Beginners Scratch – Challenge 8 – Start Preparing to Earn Your First Belt!

CDA-S2-Challenge08-PrepareForBelts

The ninjas of CoderDojo Athenry are starting to get ready for a new challenge: to earn belts!

Like martial arts dojos, the CoderDojo movement award belts of various colours from white to black, in recognition of skill levels in different coding disciplines. One big difference, though: our belts are USB memory keys that you can wear on your wrist!

Two weeks before the day on which we will be awarding belts, we took time to explain the process the the ninjas. The Scratch Beginners can earn one of two possible belts:

  1. White Belts for commitment and basic skills (based on attending for 5 weeks or more)
  2. Yellow Scratch Belts for competence in Scratch programming

The Scatch Advanced group have the potential to earn Yellow or Blue Scratch belts, and the Python  Beginners have the potential to earn White or Yellow Python belts.

To earn a Yellow Belt, you have to first be eligible for a White Belt. You also have to write a program in advance, and explain aspects of it to the mentors on the day, in order demonstrate your knowledge of Scratch programming concepts such as:

  • Loops (FOREVER or REPEAT blocks)
  • Decisions (IF blocks): for example, testing if one sprite is touching another or a colour, or testing the value of a variable
  • Variables
  • Animation and sound
  • Sprites controlled by keyboard or mouse
  • Other features such as Broadcasts and speech bubbles are good to have too.

Here are the presentation slides from the day, in PDF format: CDA-S2-Challenge08-PrepareForBelts.pdf

If you would like us to send you these slides in PowerPoint format, feel free to get in touch on Twitter or via the comments!

Scratch Advanced – Week 9 – Christmas Game Part 2

What are we going to learn about this week.

1. Code reuse
2. Testing and Debugging
3. Exams!

1. Code Reuse – how to plan ahead and only write something once, remember the button we did that we exported and used again in other projects? Well, you can do the same kind of thing
within Scratch if you need several Sprites to do exactly the same thing.

First you create one Sprite and add all the code that you need for that one Sprite.

When you are happy with the way that Sprite works then just right click on the Sprite and select duplicate. The key to getting the best out this of this functionality is to ensure that the first Sprite that you have done has everythin working correctly.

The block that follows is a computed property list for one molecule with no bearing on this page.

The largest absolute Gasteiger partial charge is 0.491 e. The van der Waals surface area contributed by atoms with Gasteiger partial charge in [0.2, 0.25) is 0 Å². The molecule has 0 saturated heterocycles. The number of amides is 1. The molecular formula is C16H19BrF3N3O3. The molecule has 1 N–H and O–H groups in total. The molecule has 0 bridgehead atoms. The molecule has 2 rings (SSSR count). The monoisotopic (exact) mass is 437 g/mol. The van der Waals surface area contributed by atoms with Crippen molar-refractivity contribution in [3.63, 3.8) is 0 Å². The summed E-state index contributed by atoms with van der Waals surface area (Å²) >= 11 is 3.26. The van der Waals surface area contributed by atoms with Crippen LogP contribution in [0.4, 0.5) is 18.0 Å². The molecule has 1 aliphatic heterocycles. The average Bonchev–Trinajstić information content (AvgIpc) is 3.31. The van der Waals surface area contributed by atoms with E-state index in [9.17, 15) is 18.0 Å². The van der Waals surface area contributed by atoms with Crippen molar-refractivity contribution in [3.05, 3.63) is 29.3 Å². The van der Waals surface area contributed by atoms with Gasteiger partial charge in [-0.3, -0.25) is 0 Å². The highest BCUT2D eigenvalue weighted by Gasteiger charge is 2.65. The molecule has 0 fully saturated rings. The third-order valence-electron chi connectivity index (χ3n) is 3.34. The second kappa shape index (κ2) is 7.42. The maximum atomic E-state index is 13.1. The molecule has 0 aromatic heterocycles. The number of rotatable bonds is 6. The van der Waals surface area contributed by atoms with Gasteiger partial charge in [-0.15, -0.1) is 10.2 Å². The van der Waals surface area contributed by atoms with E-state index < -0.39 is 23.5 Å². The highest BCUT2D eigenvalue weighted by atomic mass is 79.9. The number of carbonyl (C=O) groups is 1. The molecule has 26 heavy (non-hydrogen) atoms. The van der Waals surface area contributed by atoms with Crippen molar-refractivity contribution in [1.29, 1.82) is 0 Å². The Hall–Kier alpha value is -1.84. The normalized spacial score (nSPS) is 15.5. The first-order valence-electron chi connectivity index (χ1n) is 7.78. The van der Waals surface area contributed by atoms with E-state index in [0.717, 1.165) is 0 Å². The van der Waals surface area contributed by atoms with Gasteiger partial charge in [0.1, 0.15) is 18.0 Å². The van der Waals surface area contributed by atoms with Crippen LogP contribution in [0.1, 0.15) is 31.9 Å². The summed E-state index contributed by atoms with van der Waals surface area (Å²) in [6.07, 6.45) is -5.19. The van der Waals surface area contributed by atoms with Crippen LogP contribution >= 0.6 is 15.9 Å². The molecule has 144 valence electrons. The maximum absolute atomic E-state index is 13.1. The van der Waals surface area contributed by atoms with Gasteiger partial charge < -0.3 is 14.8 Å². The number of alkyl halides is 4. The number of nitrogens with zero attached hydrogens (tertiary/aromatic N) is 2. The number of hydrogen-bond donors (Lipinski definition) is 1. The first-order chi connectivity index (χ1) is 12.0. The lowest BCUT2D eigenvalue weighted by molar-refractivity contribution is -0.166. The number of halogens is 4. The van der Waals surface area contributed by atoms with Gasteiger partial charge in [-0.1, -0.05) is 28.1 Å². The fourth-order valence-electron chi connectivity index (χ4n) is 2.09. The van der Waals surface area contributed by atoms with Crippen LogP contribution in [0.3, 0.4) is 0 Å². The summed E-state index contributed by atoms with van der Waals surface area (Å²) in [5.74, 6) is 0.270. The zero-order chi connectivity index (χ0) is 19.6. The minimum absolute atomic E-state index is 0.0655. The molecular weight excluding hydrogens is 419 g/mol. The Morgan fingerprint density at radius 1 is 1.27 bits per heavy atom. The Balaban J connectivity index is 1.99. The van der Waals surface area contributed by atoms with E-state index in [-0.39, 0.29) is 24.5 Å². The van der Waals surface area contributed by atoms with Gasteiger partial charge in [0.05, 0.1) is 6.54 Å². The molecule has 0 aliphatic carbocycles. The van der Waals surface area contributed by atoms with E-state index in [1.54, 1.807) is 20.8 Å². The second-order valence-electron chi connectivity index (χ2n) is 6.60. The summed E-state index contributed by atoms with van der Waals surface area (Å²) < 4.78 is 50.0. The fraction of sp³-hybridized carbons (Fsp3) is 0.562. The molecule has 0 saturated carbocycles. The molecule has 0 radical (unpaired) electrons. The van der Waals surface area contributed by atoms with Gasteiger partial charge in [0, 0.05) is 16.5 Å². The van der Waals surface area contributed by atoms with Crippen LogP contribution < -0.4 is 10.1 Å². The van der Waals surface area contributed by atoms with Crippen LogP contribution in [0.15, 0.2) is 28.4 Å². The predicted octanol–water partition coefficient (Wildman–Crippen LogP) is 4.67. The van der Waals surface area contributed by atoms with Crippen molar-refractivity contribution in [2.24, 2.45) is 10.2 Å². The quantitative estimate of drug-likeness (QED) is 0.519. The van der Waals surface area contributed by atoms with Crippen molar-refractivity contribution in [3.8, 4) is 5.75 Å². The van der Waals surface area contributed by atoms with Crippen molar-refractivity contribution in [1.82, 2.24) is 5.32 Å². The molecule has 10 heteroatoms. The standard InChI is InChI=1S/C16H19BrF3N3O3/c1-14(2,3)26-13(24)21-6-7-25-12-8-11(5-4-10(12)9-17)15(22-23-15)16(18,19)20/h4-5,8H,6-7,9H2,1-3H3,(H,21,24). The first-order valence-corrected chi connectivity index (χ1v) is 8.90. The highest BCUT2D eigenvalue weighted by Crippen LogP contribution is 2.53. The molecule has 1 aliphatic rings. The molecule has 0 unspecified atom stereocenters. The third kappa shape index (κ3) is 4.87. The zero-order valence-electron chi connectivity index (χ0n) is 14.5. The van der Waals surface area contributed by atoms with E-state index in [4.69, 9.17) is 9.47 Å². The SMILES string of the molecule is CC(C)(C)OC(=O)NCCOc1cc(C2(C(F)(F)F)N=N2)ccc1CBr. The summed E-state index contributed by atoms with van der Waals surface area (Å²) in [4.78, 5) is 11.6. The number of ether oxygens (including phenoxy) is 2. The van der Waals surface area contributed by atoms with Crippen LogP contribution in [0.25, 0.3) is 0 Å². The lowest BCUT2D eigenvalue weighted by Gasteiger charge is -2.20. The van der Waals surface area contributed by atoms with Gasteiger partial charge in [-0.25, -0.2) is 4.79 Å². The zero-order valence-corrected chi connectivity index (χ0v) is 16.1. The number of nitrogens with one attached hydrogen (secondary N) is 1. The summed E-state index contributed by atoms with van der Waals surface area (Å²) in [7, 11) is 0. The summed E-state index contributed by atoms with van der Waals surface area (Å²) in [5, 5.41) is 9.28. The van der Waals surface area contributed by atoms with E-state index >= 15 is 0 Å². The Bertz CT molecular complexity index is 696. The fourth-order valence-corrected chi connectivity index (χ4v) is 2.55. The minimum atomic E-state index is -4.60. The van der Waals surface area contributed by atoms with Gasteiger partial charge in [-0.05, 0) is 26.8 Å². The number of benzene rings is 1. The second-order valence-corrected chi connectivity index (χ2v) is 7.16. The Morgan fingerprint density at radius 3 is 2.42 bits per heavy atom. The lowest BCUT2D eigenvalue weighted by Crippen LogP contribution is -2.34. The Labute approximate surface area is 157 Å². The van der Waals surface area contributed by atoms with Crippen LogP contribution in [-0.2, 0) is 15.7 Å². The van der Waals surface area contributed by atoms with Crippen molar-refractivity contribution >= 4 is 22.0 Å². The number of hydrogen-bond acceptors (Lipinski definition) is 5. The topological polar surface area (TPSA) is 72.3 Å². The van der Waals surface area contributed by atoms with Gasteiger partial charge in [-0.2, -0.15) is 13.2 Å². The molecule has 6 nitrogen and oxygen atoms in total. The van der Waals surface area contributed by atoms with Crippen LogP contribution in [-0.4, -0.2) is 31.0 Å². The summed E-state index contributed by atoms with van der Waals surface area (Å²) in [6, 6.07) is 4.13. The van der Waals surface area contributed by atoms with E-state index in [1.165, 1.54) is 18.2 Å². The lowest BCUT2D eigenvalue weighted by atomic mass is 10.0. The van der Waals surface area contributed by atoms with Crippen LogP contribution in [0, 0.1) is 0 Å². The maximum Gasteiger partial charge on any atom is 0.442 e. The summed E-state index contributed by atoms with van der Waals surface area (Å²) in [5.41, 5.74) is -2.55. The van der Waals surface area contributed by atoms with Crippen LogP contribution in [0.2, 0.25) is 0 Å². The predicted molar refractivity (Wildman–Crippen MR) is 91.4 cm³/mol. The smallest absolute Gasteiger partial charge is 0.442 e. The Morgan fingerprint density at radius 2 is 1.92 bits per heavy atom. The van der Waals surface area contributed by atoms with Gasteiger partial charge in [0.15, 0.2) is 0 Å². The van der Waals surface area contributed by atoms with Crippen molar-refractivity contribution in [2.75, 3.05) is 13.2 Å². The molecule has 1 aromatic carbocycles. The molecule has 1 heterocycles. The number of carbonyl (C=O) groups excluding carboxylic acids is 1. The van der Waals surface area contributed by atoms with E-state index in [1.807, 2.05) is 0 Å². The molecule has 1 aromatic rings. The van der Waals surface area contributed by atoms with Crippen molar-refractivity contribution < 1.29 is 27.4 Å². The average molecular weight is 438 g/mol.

2. Testing and Debugging – This is normally done using the original requirements, you basically go through the list of things that the Game should do and tick them off if it works. It helps if you have the list written down and then you know what you are testing.

And, it also helps if you get someone else to test your Game, as they will test it differently to you.

So here is the list of requirements from last week:

1.It needs to look like my living room with a nice window and lovely fire place.
2.At Christmas, when you look out the window it is normally snowing.
3.We normally have our tree in the corner, with a nice set of lights on it.
4.Santa normally flies across the top of the house and drops the presents down the chimney, lately he has not had a good aim, so we will need to be able to move the fireplace left and right.
5.If we catch the presents, we can move them to under the tree.
6.I don’t want the game to last more than two minutes.
7.And when it ends I want to know what all the Presents are.

It’s best to use Presentation Mode to do your testing.

And go through each item on it’s own. At the moment we haven’t completed all the code for everything, so you can only test the parts that are complete.

If it passes, perfect, if not, it’s time to start debugging.

Debugging, the first thing to do is run your test again, to confirm that it’s not working. There are two very important things to know here:

1. What SHOULD happen – this is what is described in the list of requirements.
2. What is happening – this is the result of your test.

When you have those two bits worked out, you can start looking at the code to see what is wrong.

In Scratch, it is possible to see which piece of code is actually running, this is done using the Edit – Start Single Stepping.

Try it out, but DON’T use the Green Flag to start everything, just click on one of the Control Blocks to start that one piece of code.

3 Exams – ok, don’t panic, but it is that time of year again.

We are all going for the Blue Belt this time, and your knowledge will be tested on what we have learnt in the last 8 weeks. Here is a refresher of the things that we have covered:

Week 1. Movies.
Week 2. Sliders and Buttons
Week 3. Random Numbers, Stamping, Saving Images.
Week 4. Exporting Sprites
Week 5. Code Reuse – Parallel and Sequential Programming.
Week 6. Lists, for saving data and reading it out.
Week 7. Code Modules, using LIsts as a Database.
Week 8. Coding to Requirements.